Abashed, I offered to shout lunch at a very superior-looking boulangerie across the street. Well fed, we hailed another cab to take us to the top of Montmartre, yet another place one must see when in Paris. Bethany and I wanted to see the Dali exhibition. It was a bit of a disappointment, especially when the lights went out, leaving us to wander amongst the shadows cast by a few emergency bulbs. Power was restored and we continued the tour, but there's just so much pen-and-ink soft porn drawing that your average grandmother is interested in. A few of the second-grade sculptures and one world-famous one (The Space Elephant) cheered us for a while, but when I exited through the gift shop I found my fellow travellers already waiting.
We admired the outside of Sacre Coeur but were deterred from a tour of the interior by the crowds; opting instead to walk down the 400 steps to a wide main street, on which the Moulin Rouge was situated. After ten minutes I begged off and sat on a park bench while the girls trudged further along. Jess was determined to get tickets for that evening's show, and her mother wasn't about to let her go alone. I did crossword puzzles for quite a while, gave a modest contribution to a female street beggar who had an enormous and clearly well-fed cat on her lap, and was beginning to worry when my companions reappeared.
"I've changed my mind about the show—I went to the Moulin Rouge gift shop instead," Jess said, swinging a garish shopping bag. Finding ourselves near—but not very near—the Eiffel Tower, we decided on another taxi. Who could go to Paris and not go to this iconic structure? The tower is enormous, far bigger than you expect if you've only seen M. Eiffel's creation as a backdrop in some rom-com film. We did not go up inside the tower, nor did we buy anything from the official gift shop. A quick look in this relatively small building and we all agreed that the little shop near our hotel had the same things at two-thirds the price. Feeling that we'd been a bit lazy today, we walked the whole length of the Champ de Mars before snagging another taxi to return us to Notre Dame.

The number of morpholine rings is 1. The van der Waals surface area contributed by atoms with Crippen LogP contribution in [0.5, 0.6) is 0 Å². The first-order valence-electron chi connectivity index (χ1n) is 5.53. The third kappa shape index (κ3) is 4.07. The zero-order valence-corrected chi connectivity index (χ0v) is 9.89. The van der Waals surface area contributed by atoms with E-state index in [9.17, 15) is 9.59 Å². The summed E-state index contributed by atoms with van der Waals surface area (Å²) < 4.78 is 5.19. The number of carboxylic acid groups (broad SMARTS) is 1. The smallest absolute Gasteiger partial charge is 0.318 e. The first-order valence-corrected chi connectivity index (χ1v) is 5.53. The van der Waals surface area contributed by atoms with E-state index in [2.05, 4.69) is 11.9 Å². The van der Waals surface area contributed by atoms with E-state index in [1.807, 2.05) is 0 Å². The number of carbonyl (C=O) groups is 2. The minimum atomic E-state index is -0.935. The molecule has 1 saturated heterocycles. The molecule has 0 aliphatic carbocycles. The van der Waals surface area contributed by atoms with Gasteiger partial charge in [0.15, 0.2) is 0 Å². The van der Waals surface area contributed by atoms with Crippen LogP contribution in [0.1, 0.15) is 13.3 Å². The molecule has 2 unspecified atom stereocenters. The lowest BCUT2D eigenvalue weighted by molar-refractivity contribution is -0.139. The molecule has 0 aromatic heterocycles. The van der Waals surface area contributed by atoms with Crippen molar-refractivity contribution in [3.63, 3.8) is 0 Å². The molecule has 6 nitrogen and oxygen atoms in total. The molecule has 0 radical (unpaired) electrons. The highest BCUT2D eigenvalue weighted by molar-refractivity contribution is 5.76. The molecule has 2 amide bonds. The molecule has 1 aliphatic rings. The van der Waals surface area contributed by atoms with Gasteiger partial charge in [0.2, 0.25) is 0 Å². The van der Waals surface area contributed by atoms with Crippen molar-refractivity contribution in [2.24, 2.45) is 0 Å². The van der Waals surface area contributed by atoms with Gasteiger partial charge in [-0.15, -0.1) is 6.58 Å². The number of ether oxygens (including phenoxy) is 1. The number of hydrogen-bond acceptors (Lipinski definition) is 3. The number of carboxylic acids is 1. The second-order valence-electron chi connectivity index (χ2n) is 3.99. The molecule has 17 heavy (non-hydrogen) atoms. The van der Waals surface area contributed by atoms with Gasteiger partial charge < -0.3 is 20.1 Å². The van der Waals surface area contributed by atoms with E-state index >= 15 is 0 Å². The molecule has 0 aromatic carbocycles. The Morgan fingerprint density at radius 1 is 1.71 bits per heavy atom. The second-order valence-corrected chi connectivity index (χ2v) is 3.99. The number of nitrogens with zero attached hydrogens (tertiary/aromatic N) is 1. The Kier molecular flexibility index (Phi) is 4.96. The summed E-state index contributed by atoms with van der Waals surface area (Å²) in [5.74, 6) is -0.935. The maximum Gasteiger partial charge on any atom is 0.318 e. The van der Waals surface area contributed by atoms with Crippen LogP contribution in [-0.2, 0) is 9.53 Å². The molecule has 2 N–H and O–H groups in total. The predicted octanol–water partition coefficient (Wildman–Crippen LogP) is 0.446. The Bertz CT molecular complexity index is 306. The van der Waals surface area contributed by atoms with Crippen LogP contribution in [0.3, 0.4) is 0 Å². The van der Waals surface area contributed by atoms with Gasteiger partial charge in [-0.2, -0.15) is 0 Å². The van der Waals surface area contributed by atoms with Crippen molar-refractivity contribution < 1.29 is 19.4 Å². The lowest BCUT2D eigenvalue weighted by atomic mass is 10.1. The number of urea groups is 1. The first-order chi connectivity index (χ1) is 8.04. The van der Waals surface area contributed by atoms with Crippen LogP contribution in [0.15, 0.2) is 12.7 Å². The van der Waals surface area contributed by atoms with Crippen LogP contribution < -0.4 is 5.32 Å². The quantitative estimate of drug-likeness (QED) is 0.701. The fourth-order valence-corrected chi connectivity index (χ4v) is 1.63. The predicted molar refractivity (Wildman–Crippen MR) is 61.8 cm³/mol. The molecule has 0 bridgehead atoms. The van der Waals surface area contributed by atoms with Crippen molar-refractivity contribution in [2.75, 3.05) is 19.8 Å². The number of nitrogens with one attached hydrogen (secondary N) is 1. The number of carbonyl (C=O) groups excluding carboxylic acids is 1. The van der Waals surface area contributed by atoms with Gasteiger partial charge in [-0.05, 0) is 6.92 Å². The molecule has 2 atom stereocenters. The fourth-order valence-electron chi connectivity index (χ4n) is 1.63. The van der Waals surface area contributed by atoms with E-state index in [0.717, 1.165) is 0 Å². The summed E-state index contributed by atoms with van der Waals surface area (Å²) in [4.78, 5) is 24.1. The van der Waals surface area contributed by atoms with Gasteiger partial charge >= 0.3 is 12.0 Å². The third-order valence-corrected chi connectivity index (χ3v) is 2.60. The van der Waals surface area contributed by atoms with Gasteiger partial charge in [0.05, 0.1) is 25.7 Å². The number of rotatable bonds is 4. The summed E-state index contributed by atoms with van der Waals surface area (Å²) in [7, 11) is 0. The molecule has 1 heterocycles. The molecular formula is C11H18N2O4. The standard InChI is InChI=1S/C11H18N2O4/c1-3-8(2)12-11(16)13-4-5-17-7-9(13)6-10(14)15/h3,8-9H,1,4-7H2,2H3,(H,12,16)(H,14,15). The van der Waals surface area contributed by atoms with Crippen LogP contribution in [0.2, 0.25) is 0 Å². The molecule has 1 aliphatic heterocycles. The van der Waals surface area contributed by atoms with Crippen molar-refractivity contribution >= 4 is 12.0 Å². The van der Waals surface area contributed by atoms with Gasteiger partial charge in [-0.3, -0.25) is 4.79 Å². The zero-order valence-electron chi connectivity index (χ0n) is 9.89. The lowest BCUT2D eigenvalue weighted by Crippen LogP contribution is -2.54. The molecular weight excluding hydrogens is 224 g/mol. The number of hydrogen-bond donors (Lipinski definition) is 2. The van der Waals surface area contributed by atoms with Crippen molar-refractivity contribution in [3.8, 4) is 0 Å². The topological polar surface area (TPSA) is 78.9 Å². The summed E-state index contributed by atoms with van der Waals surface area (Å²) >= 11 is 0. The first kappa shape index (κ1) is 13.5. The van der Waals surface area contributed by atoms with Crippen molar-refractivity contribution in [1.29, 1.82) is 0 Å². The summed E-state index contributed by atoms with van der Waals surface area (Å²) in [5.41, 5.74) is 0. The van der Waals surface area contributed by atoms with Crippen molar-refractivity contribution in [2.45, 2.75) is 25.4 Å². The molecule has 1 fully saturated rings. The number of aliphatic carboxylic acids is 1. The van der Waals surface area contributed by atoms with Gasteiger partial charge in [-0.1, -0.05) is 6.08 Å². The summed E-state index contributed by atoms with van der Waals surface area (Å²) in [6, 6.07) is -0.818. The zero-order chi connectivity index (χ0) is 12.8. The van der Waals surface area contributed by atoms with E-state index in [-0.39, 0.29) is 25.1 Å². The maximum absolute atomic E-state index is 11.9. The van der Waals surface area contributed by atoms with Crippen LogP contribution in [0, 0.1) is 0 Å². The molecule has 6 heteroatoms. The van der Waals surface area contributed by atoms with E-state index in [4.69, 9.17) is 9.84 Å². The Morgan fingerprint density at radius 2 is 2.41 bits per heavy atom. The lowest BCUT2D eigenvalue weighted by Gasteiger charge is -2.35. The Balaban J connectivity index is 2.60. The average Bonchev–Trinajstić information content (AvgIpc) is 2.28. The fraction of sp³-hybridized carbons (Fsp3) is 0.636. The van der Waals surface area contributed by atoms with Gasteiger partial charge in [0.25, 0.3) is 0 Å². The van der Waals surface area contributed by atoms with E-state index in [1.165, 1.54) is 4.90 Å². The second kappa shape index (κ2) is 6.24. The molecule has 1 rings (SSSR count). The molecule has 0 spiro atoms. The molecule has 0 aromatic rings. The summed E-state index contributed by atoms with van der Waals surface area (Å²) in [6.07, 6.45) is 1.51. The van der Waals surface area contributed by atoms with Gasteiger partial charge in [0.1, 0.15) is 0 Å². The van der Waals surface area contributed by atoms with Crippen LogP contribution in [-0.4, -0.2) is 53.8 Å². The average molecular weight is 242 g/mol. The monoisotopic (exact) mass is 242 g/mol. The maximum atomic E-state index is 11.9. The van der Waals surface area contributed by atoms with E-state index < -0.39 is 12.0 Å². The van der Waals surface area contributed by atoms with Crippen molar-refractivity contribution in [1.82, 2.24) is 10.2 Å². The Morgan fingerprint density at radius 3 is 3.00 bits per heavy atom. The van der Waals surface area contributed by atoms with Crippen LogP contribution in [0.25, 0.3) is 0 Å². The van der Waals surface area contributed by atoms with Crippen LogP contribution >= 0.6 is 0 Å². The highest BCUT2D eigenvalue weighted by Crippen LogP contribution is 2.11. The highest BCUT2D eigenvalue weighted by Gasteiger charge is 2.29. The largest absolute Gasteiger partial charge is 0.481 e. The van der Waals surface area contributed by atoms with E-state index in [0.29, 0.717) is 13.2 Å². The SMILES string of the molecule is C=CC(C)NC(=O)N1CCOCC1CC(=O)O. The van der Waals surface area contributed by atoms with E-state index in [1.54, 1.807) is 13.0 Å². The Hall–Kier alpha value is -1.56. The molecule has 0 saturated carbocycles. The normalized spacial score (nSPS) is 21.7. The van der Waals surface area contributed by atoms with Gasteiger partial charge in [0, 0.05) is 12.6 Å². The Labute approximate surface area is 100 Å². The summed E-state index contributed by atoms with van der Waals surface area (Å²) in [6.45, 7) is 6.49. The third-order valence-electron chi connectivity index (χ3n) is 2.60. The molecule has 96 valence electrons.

We wanted to have an early night, and were abed by 9.30, but this proved to be of little use due to the people across the hall who screamed back and forth in Slovenian and constantly banged the doors. I was about to leap up and scream back in pure Australian—"Will you drongos please put a bloody sock on it!"--when they suddenly went quiet. Praying it was terminal laryngitis I put the pillow over my head and eventually drifted off.
April 20th: the last morning in Paris. Everything we owned had to be repacked so that all the hot weather clothing for our next stop was readily to hand. Nobody in their right mind needs a tweed jacket in Singapore, but I knew I'd want it again when I changed planes in Melbourne and headed home to cool Tasmania. Solomonic decisions about the disposition of clothing kept me from feeling too sad about leaving, but both my daughter and granddaughter were enthusiastically planning their return here as soon as budgets and work commitments allowed.
Jess and our bags took one last trip down in the scary elevator, and Bethany and I went down the stairs.
"I'm going to have my 50th birthday dinner at the restaurant atop the Eiffel Tower," Bethany said. The concierge smiled as he held the door open for us. No doubt he'd heard many tourist comments of that sort over the years.
I hummed "La Vie en Rose" as the cab wriggled out of Rue de la Huchette for the last time.